The recent actions and words of Pope Benedict XVI ignited a firestorm of controversy among individuals and world media. The teachings of the Catholic Church have always been subject to criticism, but clarification is imperative when that criticism is a result of misinformation and misrepresentation by the media. Such criticism distorts the truth by ignoring the context of the Pope’s statements and misstating Church tradition.
When the Pope’s statements are taken in context and Church tradition is stated accurately, their intent is apparent: to guide the world to truth.
A recent New York Times article about indulgences gives evidence of mainstream misunderstanding of Church teaching. It has been said that the “Church’s reintroduction of indulgences” is evidence of Pope Benedict XVI’s archaic attitude; however, a quick reference to the Catechism of the Catholic Church would reveal that indulgences could always have been obtained by meeting certain conditions. Contrary to popular belief, Church doctrine has never condoned financial requirements for indulgences and outlawed any such requirements in 1567. Truthful depictions of the Church’s teachings are vital to discussions about its global mission and outreach, especially in areas stricken by disease, poverty, and hatred.
That mission of global outreach recently brought Pope Benedict to AIDS-plagued Africa. During an in-flight interview, the Pope stated that AIDS “cannot be overcome through the distribution of condoms, which can even increase the problem.” The “problem” of which he spoke was not a singular infection through the use of a condom in one encounter but the spread of AIDS as a whole.
In that context Pope Benedict’s statement is backed by leading scientists in the field of AIDS research. James Shelton of the U.S. Bureau for Global Health lists “condoms are the answer” as one of the top ten misconceptions about AIDS epidemics. He states that “condoms seem to foster disinhibition, in which people engage in risky sex either with condoms or with the intention of using condoms.”
The Pope echoes Shelton’s point: Distributing condoms gives a false sense of security and could cause individuals to have multiple partners. Shelton goes so far as to say, “Truthfully our priority must be on the key driver of generalized epidemics — concurrent [(non-monogamous)] partnerships.” The argument that sexual behavior cannot and will not change is also a myth Shelton addresses. Declines in multiple partners were accompanied by significant reductions in HIV incidence in Kenya and eastern Zimbabwe. Edward Green, an AIDS researcher at Harvard, notes that in “every African country in which HIV infections have declined, this decline has been associated with a decrease in the proportion of men and women reporting more than one sex partner over the course of a year.”
Decreasing such behavior is exactly what Catholic teachings and organizations promote. Although widely misconstrued, the Pope’s statements about preventing the spread of AIDS are supported by objective research and clearly stated with the best interests of the population in mind.
Much like the Pope’s statements about AIDS prevention, excommunication is frequently misunderstood. There are two forms of excommunication: ferendae sententiae and latae sententiae. Ferendae sententiae is imposed by the judgment of an ecclesiastical official such as the pope, but latae sententiae is incurred automatically when a person commits one of several serious offenses. According to the 1983 Code of Canon Law, abortion is one of those offenses and has been condemned since the earliest days of the Church. Accomplices incur the same penalty by enabling the offense.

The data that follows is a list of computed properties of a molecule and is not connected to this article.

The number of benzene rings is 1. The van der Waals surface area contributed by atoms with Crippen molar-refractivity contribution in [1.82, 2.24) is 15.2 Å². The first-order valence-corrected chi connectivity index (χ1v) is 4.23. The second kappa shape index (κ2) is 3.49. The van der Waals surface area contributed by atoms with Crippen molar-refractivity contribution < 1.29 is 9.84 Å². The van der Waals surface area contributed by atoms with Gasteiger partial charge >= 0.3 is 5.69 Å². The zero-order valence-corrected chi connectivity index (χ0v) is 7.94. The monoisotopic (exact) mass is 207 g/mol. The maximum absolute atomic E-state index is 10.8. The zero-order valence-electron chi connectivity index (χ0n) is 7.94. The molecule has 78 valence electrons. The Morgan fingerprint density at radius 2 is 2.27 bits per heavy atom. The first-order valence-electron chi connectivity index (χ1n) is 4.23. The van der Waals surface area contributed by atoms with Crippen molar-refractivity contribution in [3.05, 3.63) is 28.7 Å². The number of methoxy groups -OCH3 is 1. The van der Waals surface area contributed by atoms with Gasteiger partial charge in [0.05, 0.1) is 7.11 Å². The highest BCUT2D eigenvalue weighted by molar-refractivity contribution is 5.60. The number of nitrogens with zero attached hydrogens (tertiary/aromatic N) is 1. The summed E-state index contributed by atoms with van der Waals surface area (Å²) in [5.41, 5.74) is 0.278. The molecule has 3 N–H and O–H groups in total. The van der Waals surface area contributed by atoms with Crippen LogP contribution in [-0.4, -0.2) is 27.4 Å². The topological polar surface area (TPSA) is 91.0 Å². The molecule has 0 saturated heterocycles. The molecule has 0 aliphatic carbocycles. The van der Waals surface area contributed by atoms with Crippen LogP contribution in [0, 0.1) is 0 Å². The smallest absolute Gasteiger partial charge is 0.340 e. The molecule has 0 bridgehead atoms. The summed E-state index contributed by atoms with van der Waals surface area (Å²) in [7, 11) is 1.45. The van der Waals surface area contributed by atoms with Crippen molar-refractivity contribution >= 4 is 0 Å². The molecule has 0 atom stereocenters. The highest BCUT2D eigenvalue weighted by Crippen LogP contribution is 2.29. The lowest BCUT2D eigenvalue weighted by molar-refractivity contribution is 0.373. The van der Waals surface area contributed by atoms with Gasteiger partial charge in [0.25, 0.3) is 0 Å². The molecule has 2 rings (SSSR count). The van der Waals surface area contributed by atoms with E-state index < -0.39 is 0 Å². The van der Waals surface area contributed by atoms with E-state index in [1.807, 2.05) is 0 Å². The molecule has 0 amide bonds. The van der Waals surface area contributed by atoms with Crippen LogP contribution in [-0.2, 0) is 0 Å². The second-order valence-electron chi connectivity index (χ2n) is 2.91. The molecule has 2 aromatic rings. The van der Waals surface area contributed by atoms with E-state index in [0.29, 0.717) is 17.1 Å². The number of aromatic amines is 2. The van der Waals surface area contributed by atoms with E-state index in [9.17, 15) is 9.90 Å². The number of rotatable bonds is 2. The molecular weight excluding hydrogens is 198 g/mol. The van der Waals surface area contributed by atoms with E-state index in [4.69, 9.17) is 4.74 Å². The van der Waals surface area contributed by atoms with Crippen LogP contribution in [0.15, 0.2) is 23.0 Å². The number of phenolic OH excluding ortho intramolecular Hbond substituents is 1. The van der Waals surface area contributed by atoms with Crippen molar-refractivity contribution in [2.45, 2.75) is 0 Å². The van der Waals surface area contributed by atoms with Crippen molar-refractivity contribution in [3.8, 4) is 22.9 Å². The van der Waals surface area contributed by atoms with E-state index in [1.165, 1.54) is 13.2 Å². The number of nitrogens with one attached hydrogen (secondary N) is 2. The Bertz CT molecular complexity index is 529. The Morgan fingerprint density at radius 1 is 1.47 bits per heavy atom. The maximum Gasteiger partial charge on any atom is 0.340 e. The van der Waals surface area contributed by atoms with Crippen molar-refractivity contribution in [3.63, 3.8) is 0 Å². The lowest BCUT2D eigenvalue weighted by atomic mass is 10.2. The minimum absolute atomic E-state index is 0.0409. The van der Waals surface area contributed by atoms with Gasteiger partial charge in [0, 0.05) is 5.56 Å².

Because of that law, the doctors and mother in Brazil who were involved in procuring the abortion of the twins of a nine-year-old girl automatically excommunicated themselves. Archbishop Jose Cardoso Sobrinho merely announced the penalty dictated by Church law. The young girl was neither excommunicated nor was she held responsible for the actions of her mother and the doctors.
The situation is unquestionably tragic, but the death of the two children only intensifies that tragedy. Young age pregnancy does not require or necessitate abortion. There is a history of young mothers — most of whom were rape victims — that did not procure abortions. The youngest mother on record was only five years old when she gave birth to her son in Peru in 1939. In 1979, a ten-year-old girl in Indianapolis gave birth to twins. Between 2006 and 2008 there were several cases of girls, ranging in age from 8 to 11, becoming mothers.
The Church supports medical procedures during a pregnancy if the purpose is to save the mother’s life, but the primary intent should never be to destroy innocent human life. The dire situation of the nine-year-old Brazilian girl is truly difficult, but there is reason to believe that the murder of her twins was not necessary.
Once examined, the statements of Pope Benedict XVI are found to be in accord with the opinions of leading scientists and Church teachings. They are words of truth based on proven facts, not “irresponsible, dangerous, and knowingly dishonest discourse.” He speaks for the Church out of a deep understanding of the principles defended by believers for centuries — especially the sanctity of all human life. Pope Benedict’s and Archbishop Sobrinho’s statements were carried out in a spirit of compassion and sincerity to convey a message of hope for the people of Africa, for the victims of violence and rape, and for the people of the world.